I haven’t been buying a lot of “actual” books lately. With the availability of digital books, and with the ability to have them instantly “in your possession” when the mood strikes you, buying a physical book has become less common. I certainly don’t buy books at bookstores, hahahahahaha!! Who does that anymore? It’s like I said almost two years ago on Twitter:
So between books, I found myself at Costco, browsing the books. Costco actually does a good job at picking its book inventory, they always have 5-7 books that are of interest to me. I was with Jenny, who as I have mentioned before helps me take things less seriously, helps me enjoy life, and somehow steers me in a direction where I’m bound to bump into something interesting. I’ll admit, I judge a book by its cover quite often and this book caught my attention. A boat, a silhouette, and the New York skyline of long ago. And the title, “Only Time Will Tell”. I was in a relaxed mood, and I felt like it was time to dive into A STORY. A real story, rich with characters and settings and page-turning narratives. After a quick check of the important aspects of the book, which in my opinion are:
1. Who the author is.
2. The opening paragraph.
3. A random paragraph from the middle of the book.
4. The length of the book, usually to match the estimated time of expected interest.
5. Context of the story.
6. What people say about the book.
The book passed in all areas except number 6. Curiously, not a single quote was about the book itself, but about the author, Jeffrey Archer, who I hadn’t read before but was familiar with. Now, when all the accolades within the book make no mention of the book, that is usually a sign that the book underachieved and that the publishing company hopes to sell copies based on the merit of the author, not on the merit of the story. Despite this glaringly obvious sign that such was the case, I purchased the book. Although I put it down twice before I reached the checkout but finally made the decision after Jenny told me the actualy price was much lower than what the back of the book said. So, for roughly $5 I bought an actual, physical, real-life book, with paper and a spine and everything. I didn’t know at the time what I had gotten myself into.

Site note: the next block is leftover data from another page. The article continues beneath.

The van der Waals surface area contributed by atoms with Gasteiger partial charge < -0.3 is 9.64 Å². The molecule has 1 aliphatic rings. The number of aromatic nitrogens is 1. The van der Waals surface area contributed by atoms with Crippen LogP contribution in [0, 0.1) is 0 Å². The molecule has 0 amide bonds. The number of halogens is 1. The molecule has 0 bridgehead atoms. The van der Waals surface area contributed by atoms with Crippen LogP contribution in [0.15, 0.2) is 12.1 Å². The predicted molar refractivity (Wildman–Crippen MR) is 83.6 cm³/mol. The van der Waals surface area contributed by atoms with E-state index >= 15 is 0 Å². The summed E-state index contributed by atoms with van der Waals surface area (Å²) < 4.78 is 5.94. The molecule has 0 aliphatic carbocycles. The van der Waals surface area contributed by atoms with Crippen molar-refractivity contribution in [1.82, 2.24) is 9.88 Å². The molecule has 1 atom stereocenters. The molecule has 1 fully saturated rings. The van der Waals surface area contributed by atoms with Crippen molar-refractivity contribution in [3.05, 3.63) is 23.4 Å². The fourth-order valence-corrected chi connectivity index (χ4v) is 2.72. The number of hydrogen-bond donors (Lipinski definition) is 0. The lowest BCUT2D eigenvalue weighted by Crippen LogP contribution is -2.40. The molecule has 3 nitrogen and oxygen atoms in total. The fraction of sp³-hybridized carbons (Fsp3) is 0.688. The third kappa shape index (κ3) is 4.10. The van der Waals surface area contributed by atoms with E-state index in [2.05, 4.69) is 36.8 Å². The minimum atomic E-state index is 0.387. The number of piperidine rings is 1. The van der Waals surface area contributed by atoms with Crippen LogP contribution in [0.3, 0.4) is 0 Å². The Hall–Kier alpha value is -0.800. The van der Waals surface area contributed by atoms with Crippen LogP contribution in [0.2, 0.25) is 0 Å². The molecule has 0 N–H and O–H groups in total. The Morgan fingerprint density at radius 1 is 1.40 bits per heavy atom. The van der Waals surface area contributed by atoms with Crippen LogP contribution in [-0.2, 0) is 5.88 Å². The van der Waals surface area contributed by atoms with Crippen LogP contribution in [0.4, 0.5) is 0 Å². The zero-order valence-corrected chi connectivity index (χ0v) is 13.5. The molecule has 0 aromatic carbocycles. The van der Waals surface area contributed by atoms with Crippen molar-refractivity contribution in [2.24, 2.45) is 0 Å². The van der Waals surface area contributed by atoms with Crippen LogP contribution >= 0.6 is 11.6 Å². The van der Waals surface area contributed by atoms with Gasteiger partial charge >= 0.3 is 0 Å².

The book was marvelous, and reminded me at times of Tobias Wolff’s “Old School”, but on a much grander scale. MUCH grander scale. As it turns out, I had unwittingly picked out a book that would was the first of a five-book story that would span roughly one hundred years. It covers the life of Harry Clifton, born into a tricky situation that quickly becomes uncommingly and mesmirizingly more tricky with each turn of the page.
The more I read, the more I was presented with great writing, crisp and clear without wasted sentences or tangential sections. Everything is so neatly packaged that turning the page became an almost subconscious act, keeping pace with the characters and matching the pace of the story and the pace of the writing as if it all came out of Archer at once. But then it was never too fast, never too slow, everything being presented in perfect order, and even the waiting and anticipation so thoughtfully spaced as to catch the reader not just off guard, but off guard at the perfect time. There’s a difference, trust me.